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Work of Art - Cute and cuddly porkers

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By Art Trujillo

Lora M. Shields, a professor after whom a science building on the Highlands University campus is named, once told a class I was in about some amazing properties of pigs and piglets.

She said a farmer could fill a pail of milk and let the pig drink it all, then lift that same pig into the same bucket and even have a little room to spare. It took some of us a while to catch on.

I confess I was one of the gullible, having been raised in town and believing only that all hogs are tiny, cute and cuddly. The just-ended Kiss-a-Pig promotion, that netted $6,186 to help Samaritan House, contradicts some of that tiny, cute and cuddly mythology.

Optic staffer Mercy Lopez took a photo of this year’s winner, Mike Melton, the dark horse in the race, preparing for some osculatory activities on the hog. Melton got to take home the bacon, figuratively.

But was the receiver of the kiss tiny? Cute? Cuddly? What the gold medal winner of the Rio Gallinas version of the Olympics kissed is a far-squeal from the adorable cartoon characters we enjoyed as children.

Em Krall won the silver, with Tom McDonald taking the bronze. In Krall’s case, isn’t it time to tell her the contest is over? She even hustled votes and donations at Sunday’s final performance of Over the Back Fence V, where she accompanied the choir.    

McDonald and Krall made much of their own origins, Arkansas and Iowa, respectively, but does mere geography qualify them for advanced placement as Fellows in the Institute for Advanced Porcine Studies?

As one who’s been up close to pigs (albeit not willingly), I offer some observations and a  bit of background:

During my wife’s time as a teacher in Anton Chico, years ago, one of her students asked, “Is your husband a Chicano?” Bonnie said that indeed I am.

“Can he butcher a pig?”

“Heavens no!”

“Ooh, then he’s a gringo. Get rid of him.”

Well, 40 years have passed since that exchange, and we’re still together; Bonnie has neither demanded that I butcher a pig, nor have I expressed any sizzling desire to do so. And besides, when did the evisceration of hogs become the bailiwick of a particular ethnic group?

Though I can’t even identify the business end of a slaughtering tool, presumably a knife, I nevertheless have a wee-wee-wee bit of experience and almost can claim a sty in my eye.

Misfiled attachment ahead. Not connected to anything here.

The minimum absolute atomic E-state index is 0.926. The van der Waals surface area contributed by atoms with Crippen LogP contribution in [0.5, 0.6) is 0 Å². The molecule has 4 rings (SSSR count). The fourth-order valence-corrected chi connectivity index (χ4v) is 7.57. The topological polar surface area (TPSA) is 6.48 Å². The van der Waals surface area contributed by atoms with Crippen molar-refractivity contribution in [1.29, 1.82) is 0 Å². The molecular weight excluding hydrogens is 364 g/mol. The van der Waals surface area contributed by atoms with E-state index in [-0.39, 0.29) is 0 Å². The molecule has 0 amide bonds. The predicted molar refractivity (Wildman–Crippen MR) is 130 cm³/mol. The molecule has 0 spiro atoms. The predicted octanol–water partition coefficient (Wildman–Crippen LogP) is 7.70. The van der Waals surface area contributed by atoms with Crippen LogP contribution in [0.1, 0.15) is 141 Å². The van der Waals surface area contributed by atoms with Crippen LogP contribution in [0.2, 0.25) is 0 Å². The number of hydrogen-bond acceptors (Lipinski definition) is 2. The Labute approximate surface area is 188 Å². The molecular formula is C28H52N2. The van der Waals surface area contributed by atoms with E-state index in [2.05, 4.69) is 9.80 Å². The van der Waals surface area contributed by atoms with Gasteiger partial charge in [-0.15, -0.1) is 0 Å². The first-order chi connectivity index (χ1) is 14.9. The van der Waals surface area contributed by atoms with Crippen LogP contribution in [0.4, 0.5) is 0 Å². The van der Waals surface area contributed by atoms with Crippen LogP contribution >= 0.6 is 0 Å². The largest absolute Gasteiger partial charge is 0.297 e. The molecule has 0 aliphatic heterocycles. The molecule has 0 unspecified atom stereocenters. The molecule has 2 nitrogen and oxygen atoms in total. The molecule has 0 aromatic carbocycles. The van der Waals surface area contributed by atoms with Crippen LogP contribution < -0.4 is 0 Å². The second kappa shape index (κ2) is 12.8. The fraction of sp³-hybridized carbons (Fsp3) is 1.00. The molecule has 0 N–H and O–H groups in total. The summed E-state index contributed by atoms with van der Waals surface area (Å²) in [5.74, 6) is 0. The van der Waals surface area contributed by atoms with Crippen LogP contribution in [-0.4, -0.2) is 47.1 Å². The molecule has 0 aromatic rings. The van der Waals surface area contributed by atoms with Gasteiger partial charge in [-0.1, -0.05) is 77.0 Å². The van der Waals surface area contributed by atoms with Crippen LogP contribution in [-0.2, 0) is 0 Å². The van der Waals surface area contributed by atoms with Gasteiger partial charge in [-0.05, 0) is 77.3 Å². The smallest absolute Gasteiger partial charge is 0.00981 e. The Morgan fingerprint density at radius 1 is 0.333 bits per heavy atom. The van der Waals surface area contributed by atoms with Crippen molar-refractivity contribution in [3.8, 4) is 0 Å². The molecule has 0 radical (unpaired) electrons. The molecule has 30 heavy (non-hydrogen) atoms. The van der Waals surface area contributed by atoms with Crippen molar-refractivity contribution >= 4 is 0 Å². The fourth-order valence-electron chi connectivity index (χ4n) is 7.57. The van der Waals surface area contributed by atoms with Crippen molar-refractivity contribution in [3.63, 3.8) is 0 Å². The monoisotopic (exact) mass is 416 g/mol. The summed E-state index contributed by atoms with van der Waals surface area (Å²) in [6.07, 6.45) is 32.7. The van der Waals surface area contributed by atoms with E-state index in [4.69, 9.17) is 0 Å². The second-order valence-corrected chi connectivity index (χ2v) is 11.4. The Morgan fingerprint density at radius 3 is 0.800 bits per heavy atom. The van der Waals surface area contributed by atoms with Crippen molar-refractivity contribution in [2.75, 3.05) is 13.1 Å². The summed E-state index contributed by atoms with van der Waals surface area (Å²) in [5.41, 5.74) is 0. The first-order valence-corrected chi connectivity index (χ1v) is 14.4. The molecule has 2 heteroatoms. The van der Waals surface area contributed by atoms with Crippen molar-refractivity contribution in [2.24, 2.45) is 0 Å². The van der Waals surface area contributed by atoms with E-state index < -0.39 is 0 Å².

When my in-laws were younger, Stanley Coppock raised hogs, sheep, cattle, chickens, sheep and goats. My knowledge of pigs was limited to children’s stories about the three little ones, and I believed the only sound hogs made was “oink.” Well, listen carefully, if you get the chance. When they feel threatened, they cry “wolf!” and they all scatter. I am not making this up. If they’re hurt, we dab on oinkment.

But back to this saga: Some lines in the musical “Oklahoma!” suggest a hog’s social status: Pet cats feel superior to humans; dogs feel inferior to humans and pigs consider themselves equals.

As in virtually every species, except centipedes, the young are cute and cuddly. That includes pigs.

One observation is that pigs appear never to stop growing. Most of the 40 or 50 hogs on Stanley’s ranch were penned up. Occasionally, he allowed a sow to free-range, and she would even lie on their side to be scratched and petted.

The closest I got to hogs was in helping Stanley “ring” them. A huge, possibly 600-pound boar needed a ring attached to its snout to prevent rooting, for with little effort, a pig can uproot a fence post, a milk wagon or a city-slicker.

Stanley used a Coppock Cobble to “ring” the pigs. It was simply a piece of baling wire made into a noose that we’d slip behind the boar’s molars. The pig pulled in the opposite direction. I’d tug on the hog-ringer tool while Stanley used a pliers-like tool to attach a ring around the snout of the pig.

The animal emitted a squeal that was never equalled until the Grateful Dead came along. But seconds after being custom-fitted with this ring, the animal enjoyed that hoggian status symbol.

While the folks were away one time, two sows decided to deliver their litters at the same hour. I’d never seen a hog birth (or any other kind), and was fascinated by how each of about a dozen piglets made its way to the nursing station.

I hadn’t realized that after the last piglet had arrived we could actually determine the birth order, based on their relative sizes. And we learned that the sow in the adjoining pen didn’t even grunt when adopting a few new nieces and nephews.

You see, Sow No. 1 delivered twice as many as her next-pen sister, and it was possible to make a couple of transfers, to even the load.

That exhausts the totality of my advanced studies in swineology. But back to the Kiss-A-Pig All-Pro World Championship. I’m wondering why nobody’s made mention of the considerable literary and scientific debt mankind owes to these domestic mammalian quadrupeds.

Next year’s promotion could be designed along more litter-ate themes, and the contest could ham it up or even make some people bristle by introducing the names of people and of some classics that come to mind.

Just to name a few: Hamlet, Sir Francis Bacon, Little Lard Fauntleroy, Albert Einswine, Pigrim’s Progress, Lard Jim, Stylas Marner, The Scarlet Litter, Dr. Jekyll and Mr. Hide, The Adventures of Tom Sowyer, Catcher in the Rind, Ivanhog, Frankenstyn, Pigmalion and Lard of the Flies.
These are merely suggestions. Please don’t sooey me.

Art Trujillo is a copy editor at the Optic and a contributing member of the newspaper’s Editorial Board. He may be reached by calling 425-6796 or by e-mail to artbt@rezio.net or atrujillo@lasvegasoptic.com.